On March 27, the Centene Corporation announced it would acquire WellCare Health Plans, Inc. in a cash and stock transaction valued at $17.3 billion. The transaction is subject to approval by the shareholders of both companies as well as state regulators. The companies “expect to complete the transaction in the first half of 2020.” For the Medicaid program and millions of its beneficiaries, this is a big deal. It raises the question of whether the concentration of ownership of Medicaid managed care organizations (MCOs) is a net positive for the children and families enrolled in MCOs and, more fundamentally, how the public would even have the information to answer that question.
Let’s start at the beginning.
Nationally, MCOs are the dominant form of delivery of services to Medicaid beneficiaries; in 35 states, the majority of Medicaid beneficiaries are enrolled in MCOs. Children in particular are likely to be enrolled in MCOs. Under contracts with state Medicaid agencies, MCOs are responsible for assembling and maintaining the networks of providers to furnish covered services to Medicaid enrollees; ensuring that those providers deliver quality care; determining when services are medically necessary; resolving enrollee complaints about denials of care; and paying providers for services rendered. In short, MCOs matter hugely to whether Medicaid beneficiaries receive the services they need.
Centene, a for-profit managed care company with a market capitalization of $22 billion (as of April 15), operates Medicaid managed care organizations (MCOs) in 20 states (AZ, CA, FL, GA, IL, IN, KS, LA, MA, MS, MO, NB, NV, NH, OH, OR, SC, TX, WA, WI). As of September 2018, the Centene MCOs in these 20 states enrolled over 6.1 million Medicaid beneficiaries.
WellCare, a for-profit managed care company with a market capitalization of $13.6 billion (as of April 15) operates Medicaid MCOs in 12 states (AZ, FL, GA, HI, IL, KY, MI, MO, NB, NJ, NY, and SC). As of September 2018, WellCare MCOs in those 12 states enrolled over 3.2 million Medicaid beneficiaries. WellCare is also one of the MCOs selected by the North Carolina Medicaid program to begin enrolling beneficiaries this fall.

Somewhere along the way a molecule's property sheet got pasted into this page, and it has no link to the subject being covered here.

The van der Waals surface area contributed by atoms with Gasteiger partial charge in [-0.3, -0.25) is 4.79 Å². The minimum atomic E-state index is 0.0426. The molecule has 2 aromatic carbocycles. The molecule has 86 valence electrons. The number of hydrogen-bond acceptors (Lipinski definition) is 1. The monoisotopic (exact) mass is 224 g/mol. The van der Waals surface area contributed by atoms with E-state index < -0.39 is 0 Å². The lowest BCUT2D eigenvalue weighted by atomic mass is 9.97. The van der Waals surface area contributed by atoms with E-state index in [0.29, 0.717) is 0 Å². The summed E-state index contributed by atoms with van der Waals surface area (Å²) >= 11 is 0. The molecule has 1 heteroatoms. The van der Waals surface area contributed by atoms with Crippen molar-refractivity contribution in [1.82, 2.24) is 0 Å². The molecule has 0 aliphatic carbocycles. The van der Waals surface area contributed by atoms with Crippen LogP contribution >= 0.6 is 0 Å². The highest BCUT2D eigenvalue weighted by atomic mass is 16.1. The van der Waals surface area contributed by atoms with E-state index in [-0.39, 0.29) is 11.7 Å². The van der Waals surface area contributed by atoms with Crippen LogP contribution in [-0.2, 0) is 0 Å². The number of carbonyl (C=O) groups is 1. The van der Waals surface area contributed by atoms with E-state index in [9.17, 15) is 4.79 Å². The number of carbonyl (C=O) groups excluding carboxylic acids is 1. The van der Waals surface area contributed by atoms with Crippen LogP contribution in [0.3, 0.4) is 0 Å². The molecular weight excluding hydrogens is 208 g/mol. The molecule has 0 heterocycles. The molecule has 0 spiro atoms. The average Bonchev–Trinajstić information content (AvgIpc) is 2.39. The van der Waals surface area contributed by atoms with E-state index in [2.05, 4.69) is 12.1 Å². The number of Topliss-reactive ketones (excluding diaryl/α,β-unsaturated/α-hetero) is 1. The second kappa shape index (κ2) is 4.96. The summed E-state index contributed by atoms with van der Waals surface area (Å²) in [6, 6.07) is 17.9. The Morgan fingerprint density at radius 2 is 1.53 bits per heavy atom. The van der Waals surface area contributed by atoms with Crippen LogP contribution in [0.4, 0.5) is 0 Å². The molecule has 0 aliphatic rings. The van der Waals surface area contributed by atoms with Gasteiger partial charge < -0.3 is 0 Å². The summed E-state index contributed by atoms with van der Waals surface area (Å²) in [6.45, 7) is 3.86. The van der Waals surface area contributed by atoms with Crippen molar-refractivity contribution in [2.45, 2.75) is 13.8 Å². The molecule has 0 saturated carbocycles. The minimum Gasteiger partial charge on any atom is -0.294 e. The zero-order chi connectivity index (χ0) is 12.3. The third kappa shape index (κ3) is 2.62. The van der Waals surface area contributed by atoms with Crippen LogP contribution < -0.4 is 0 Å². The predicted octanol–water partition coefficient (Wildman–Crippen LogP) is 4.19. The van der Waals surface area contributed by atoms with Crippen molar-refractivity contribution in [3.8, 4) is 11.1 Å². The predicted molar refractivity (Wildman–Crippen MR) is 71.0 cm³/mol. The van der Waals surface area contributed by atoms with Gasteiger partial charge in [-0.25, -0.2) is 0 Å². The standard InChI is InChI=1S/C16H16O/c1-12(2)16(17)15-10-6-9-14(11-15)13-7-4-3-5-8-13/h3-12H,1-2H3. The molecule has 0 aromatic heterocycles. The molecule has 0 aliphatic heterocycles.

If it goes through, this transaction would have major implications for the Medicaid program and millions of its beneficiaries. (Both Centene and WellCare offer products in the Marketplaces and in the Medicare Advantage market; this blog focuses just on their Medicaid products).
First, the transaction would increase the consolidation of ownership of Medicaid MCOs. According to the invaluable Kaiser Family Foundation’s (KFF) Medicaid Managed Care Market Tracker, as of September 2018, six companies were operating Medicaid MCOs in more than 10 states: United Health Group (25), Centene (20), Anthem (18), Molina (12), WellCare (12), and Aetna (11). The transaction would decrease that number to five. Because seven of the states in which WellCare operates MCOs are also states in which Centene operates MCOs, Centene’s total will increase to 25, putting it on a par with United Health Group on this particular metric. (The Medicaid MCO marketplace is dynamic, so these numbers are subject to change).
Second, the transaction would increase the number of Medicaid beneficiaries enrolled in Centene MCOs in seven states: AZ, FL, GA, IL, MO, NB, and SC. On the ground, this might be difficult to see. None of Centene’s MCOs use the parent company’s name; for example, the Centene MCO in Florida is the Sunshine State Health Plan, Inc. This is also the case for some WellCare MCOs; in FL, the WellCare MCO is the Staywell Health Plan. As of September 2018, Sunshine State’s Medicaid enrollment was nearly 479,000; Staywell’s was almost 475,000. The transaction would give Centene a Medicaid enrollment of 954,000, or more than 30 percent of the 3,070,190 total Medicaid MCO enrollment in Florida.